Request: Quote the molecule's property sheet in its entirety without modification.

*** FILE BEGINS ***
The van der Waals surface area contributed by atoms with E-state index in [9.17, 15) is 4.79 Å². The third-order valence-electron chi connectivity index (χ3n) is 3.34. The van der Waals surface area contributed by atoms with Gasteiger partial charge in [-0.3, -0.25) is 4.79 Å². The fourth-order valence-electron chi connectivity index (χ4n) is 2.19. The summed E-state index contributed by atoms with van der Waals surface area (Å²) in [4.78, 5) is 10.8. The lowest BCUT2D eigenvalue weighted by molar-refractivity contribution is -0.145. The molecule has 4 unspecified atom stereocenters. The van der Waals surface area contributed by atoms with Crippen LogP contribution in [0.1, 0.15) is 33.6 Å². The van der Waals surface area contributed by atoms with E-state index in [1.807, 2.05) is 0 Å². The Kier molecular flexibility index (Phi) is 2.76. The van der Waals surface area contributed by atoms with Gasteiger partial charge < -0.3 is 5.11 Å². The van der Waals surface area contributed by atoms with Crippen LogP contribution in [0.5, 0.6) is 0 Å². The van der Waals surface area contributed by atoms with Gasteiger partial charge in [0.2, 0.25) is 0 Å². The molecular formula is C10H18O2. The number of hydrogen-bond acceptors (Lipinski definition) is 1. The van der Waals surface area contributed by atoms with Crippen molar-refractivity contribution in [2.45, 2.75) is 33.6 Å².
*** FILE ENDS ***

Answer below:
The van der Waals surface area contributed by atoms with E-state index in [9.17, 15) is 4.79 Å². The third-order valence-electron chi connectivity index (χ3n) is 3.34. The van der Waals surface area contributed by atoms with Gasteiger partial charge in [-0.3, -0.25) is 4.79 Å². The fourth-order valence-electron chi connectivity index (χ4n) is 2.19. The summed E-state index contributed by atoms with van der Waals surface area (Å²) in [4.78, 5) is 10.8. The lowest BCUT2D eigenvalue weighted by molar-refractivity contribution is -0.145. The molecule has 4 unspecified atom stereocenters. The van der Waals surface area contributed by atoms with Crippen LogP contribution in [0.1, 0.15) is 33.6 Å². The van der Waals surface area contributed by atoms with E-state index in [1.807, 2.05) is 0 Å². The Kier molecular flexibility index (Phi) is 2.76. The van der Waals surface area contributed by atoms with Gasteiger partial charge < -0.3 is 5.11 Å². The van der Waals surface area contributed by atoms with Crippen LogP contribution in [0.5, 0.6) is 0 Å². The van der Waals surface area contributed by atoms with Gasteiger partial charge in [0.2, 0.25) is 0 Å². The molecular formula is C10H18O2. The number of hydrogen-bond acceptors (Lipinski definition) is 1. The van der Waals surface area contributed by atoms with Crippen molar-refractivity contribution in [2.45, 2.75) is 33.6 Å².